Galvin moves to boot ex-Stratton Oakmont broker from business in Mass.

State regulator charges rep with engaging in abusive sales practices

By Bruce Kelly

Jan 15, 2014 @ 12:19 pm (Updated 2:24 pm) EST

(Foto: Getty Images)

The infamous Wolf of Wall Street Jordan Belfort is long gone from the securities industry, but some of his disciples continue to capture the attention of regulators.

One such broker, Christopher Veale, was charged Wednesday by Massachusetts Secretary of the Commonwealth William F. Galvin with engaging in abusive sales practices, churning a client's account and the use of markups to conceal commissions in the account of an 81-year-old investor.

Mr. Veale began his career in the securities industry in 1995 with Stratton Oakmont, whose extremely aggressive brokers raised more than $1 billion in initial public offering cash in the early 1990s, mostly for stocks that turned out to be worthless. Mr. Belfort's illegal activities at the firm is the basis for the film, “The Wolf of Wall Street.”

Mr. Veale has worked with 18 broker-dealers since then, including now-defunct John Thomas Financial, according to his BrokerCheck report.

Mr. Veale currently works for Legend Securities Inc.

“Rogue brokers have long been a plague on the investing public,” Mr. Galvin said in a statement. “My office, along with other state and federal regulators, is determined to move aggressively against them, as well as the firms that hire them.”

The securities industry's self-regulator, the Financial Industry Regulatory Authority Inc., last year said that it was intensifying its focus on brokers with long histories of problems with regulators.

Mr. Veale said that he had no comment except to deny the allegations in the Massachusetts complaint.

He noted that he wasn't registered to sell securities in Massachusetts but was registered in Rhode Island.

Mr. Galvin's complaint also included another broker, Ali Habib Mayar, and a Long Island, N.Y., broker-dealer, Brookville Capital Partners LLC.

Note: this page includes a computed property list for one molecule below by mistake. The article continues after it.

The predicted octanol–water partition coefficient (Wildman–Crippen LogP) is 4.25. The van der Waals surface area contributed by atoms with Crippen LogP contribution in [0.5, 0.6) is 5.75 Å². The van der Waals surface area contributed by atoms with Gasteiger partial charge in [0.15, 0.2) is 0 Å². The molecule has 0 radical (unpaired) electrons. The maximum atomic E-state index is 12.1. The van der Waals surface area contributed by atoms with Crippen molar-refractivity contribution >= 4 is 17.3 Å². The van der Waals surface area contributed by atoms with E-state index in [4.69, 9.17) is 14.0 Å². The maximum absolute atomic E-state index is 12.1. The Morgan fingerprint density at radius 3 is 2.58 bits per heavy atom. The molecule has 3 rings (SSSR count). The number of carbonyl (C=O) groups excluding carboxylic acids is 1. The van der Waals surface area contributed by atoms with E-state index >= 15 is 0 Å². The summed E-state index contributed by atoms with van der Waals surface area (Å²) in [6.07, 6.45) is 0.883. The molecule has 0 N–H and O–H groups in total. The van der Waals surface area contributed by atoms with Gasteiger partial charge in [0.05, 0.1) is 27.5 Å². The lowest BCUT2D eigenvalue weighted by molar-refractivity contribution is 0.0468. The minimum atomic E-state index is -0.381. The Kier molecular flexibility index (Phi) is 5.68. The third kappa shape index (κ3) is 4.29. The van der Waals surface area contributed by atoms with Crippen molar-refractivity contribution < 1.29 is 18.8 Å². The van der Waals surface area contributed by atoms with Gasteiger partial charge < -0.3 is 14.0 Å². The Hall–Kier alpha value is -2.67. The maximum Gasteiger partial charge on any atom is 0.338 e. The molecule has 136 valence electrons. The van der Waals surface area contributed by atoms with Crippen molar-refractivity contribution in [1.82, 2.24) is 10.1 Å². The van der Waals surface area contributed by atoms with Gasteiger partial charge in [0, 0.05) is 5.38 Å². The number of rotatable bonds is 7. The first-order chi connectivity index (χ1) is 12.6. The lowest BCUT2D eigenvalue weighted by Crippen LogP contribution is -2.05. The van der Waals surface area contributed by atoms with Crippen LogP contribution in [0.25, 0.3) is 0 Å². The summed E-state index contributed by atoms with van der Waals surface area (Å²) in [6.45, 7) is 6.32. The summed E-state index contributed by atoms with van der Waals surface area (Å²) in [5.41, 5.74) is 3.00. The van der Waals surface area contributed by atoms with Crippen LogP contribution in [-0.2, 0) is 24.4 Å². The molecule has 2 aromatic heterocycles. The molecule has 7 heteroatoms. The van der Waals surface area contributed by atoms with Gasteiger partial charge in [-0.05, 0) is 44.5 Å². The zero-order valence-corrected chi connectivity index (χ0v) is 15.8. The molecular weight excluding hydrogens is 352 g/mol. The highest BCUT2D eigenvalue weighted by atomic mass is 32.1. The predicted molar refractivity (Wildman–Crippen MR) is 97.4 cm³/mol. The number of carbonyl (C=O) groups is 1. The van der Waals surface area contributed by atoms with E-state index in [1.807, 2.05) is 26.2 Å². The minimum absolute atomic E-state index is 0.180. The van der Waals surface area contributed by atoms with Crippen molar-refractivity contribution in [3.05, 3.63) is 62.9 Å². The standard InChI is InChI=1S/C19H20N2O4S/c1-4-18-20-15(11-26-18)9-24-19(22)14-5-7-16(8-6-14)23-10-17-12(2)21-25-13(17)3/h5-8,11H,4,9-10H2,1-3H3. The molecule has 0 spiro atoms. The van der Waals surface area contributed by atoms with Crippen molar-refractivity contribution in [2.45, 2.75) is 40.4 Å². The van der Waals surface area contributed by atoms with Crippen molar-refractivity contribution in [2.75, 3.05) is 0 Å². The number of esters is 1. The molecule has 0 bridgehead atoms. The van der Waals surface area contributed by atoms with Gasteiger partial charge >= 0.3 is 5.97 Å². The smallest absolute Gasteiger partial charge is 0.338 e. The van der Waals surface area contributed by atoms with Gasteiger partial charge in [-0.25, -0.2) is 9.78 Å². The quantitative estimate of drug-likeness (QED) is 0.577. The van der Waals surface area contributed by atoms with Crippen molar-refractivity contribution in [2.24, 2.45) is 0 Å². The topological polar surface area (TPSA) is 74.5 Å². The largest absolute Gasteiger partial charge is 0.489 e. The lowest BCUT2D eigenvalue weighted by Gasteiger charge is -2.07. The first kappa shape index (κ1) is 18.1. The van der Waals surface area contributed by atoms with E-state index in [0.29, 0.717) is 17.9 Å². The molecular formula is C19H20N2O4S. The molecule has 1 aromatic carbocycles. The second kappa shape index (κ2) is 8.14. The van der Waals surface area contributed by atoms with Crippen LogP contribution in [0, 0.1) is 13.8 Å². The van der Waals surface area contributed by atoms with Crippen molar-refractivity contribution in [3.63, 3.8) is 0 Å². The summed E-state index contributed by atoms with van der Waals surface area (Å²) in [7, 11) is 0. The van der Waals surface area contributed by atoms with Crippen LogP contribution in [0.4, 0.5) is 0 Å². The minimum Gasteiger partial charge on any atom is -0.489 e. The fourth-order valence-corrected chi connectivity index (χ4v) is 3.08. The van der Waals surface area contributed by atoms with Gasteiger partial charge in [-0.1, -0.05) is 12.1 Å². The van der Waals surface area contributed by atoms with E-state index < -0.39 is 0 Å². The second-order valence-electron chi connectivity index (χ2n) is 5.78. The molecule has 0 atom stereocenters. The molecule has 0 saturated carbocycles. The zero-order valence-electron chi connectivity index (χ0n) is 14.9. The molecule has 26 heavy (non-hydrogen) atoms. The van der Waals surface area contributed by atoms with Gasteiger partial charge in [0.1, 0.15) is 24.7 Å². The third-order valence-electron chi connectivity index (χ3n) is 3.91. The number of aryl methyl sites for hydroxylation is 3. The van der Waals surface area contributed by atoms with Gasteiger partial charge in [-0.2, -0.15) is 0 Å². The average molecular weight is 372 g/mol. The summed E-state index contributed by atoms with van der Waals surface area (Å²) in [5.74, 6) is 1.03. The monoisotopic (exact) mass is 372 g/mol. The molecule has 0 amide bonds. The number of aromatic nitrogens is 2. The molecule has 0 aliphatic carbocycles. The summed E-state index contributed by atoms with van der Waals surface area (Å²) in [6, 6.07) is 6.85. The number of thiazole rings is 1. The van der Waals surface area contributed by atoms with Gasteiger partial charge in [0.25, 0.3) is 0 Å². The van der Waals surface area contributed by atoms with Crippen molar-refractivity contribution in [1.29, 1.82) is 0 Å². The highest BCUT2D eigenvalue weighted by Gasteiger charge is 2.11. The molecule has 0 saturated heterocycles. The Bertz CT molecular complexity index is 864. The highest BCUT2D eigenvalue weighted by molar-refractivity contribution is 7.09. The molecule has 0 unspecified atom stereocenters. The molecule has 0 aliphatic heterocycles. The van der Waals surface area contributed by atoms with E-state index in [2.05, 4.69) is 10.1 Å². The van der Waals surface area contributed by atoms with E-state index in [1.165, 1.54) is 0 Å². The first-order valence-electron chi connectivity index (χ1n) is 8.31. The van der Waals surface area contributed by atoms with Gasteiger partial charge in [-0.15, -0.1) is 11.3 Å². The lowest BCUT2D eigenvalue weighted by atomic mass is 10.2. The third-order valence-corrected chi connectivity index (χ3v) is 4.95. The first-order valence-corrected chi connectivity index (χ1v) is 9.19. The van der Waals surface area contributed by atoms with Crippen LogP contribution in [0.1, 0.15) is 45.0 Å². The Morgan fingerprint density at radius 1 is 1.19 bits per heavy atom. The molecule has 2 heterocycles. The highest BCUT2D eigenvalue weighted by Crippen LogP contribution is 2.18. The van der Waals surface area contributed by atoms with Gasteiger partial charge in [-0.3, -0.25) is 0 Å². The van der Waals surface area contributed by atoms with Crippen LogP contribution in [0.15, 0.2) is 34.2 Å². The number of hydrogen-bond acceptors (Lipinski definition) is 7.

The complaint seeks to revoke the registration of the two representatives and firm and permanently bar them from the securities industry in Massachusetts. Rhode Island Wednesday also filed a similar action against the two brokers and Brookville.

From August 2010 through June 2012, the two brokers, while working at Brookville, induced the elderly client to put $874,000 into his account to meet margin calls and purchase securities, according to the complaint.

The client's turnover ratio was 200% and he incurred $320,000 in commissions and hidden markups, according to the Massachusetts complaint.

The client was a Rhode Island resident who owned a business in Massachusetts.

Overall, the client suffered out-of-pocket losses of almost $1.6 million as a result of the brokers' alleged actions and Brookville Capital's alleged failure to supervise their actions, according to the complaint.

A receptionist at Brookville Capital said that the firm's chief executive, Anthony Lodati, would not comment.

Mr. Habib, who remains registered with Brookville Capital, wasn't available to comment, according to the receptionist.

Mr. Belfort spent 22 months in prison and then penned a memoir in 2007 about the rise and fall of Stratton Oakmont. This winter, director Martin Scorsese transformed the book into a hit movie that features the drug and sex-fueled exploits of Mr. Belfort and the firm's brokers, who celebrate ripping off clients through pump-and-dump stock scams.

John Thomas shut down last summer. Its founder, Anastasios “Tommy” Belesis, in December was barred from the securities industry by the Securities and Exchange Commission for negligence.